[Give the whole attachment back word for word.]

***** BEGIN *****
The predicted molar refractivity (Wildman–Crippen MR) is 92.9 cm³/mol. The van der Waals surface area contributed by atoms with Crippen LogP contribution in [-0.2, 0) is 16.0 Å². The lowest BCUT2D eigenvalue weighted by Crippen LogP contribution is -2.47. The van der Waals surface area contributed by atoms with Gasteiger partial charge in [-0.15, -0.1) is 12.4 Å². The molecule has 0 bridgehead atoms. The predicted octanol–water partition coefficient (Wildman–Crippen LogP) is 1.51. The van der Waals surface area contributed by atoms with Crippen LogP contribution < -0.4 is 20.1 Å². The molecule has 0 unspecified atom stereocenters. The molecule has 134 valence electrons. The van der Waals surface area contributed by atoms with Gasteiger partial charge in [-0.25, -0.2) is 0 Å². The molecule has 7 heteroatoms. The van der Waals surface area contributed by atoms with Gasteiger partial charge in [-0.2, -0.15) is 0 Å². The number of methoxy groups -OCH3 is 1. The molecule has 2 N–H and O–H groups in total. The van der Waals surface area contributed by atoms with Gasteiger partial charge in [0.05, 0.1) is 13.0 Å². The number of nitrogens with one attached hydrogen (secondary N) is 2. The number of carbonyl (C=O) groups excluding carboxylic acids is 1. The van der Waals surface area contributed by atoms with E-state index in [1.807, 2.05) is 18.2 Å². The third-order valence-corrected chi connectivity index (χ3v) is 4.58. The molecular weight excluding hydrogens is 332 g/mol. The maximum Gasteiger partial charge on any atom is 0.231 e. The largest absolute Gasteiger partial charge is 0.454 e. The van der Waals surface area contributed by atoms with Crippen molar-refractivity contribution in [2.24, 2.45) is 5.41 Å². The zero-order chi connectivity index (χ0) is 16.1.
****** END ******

The predicted molar refractivity (Wildman–Crippen MR) is 92.9 cm³/mol. The van der Waals surface area contributed by atoms with Crippen LogP contribution in [-0.2, 0) is 16.0 Å². The lowest BCUT2D eigenvalue weighted by Crippen LogP contribution is -2.47. The van der Waals surface area contributed by atoms with Gasteiger partial charge in [-0.15, -0.1) is 12.4 Å². The molecule has 0 bridgehead atoms. The predicted octanol–water partition coefficient (Wildman–Crippen LogP) is 1.51. The van der Waals surface area contributed by atoms with Crippen LogP contribution < -0.4 is 20.1 Å². The molecule has 0 unspecified atom stereocenters. The molecule has 134 valence electrons. The van der Waals surface area contributed by atoms with Gasteiger partial charge in [-0.25, -0.2) is 0 Å². The molecule has 7 heteroatoms. The van der Waals surface area contributed by atoms with Gasteiger partial charge in [-0.2, -0.15) is 0 Å². The number of methoxy groups -OCH3 is 1. The molecule has 2 N–H and O–H groups in total. The van der Waals surface area contributed by atoms with Gasteiger partial charge in [0.05, 0.1) is 13.0 Å². The number of nitrogens with one attached hydrogen (secondary N) is 2. The number of carbonyl (C=O) groups excluding carboxylic acids is 1. The van der Waals surface area contributed by atoms with E-state index in [1.807, 2.05) is 18.2 Å². The third-order valence-corrected chi connectivity index (χ3v) is 4.58. The molecular weight excluding hydrogens is 332 g/mol. The maximum Gasteiger partial charge on any atom is 0.231 e. The largest absolute Gasteiger partial charge is 0.454 e. The van der Waals surface area contributed by atoms with Crippen molar-refractivity contribution in [2.24, 2.45) is 5.41 Å². The zero-order chi connectivity index (χ0) is 16.1.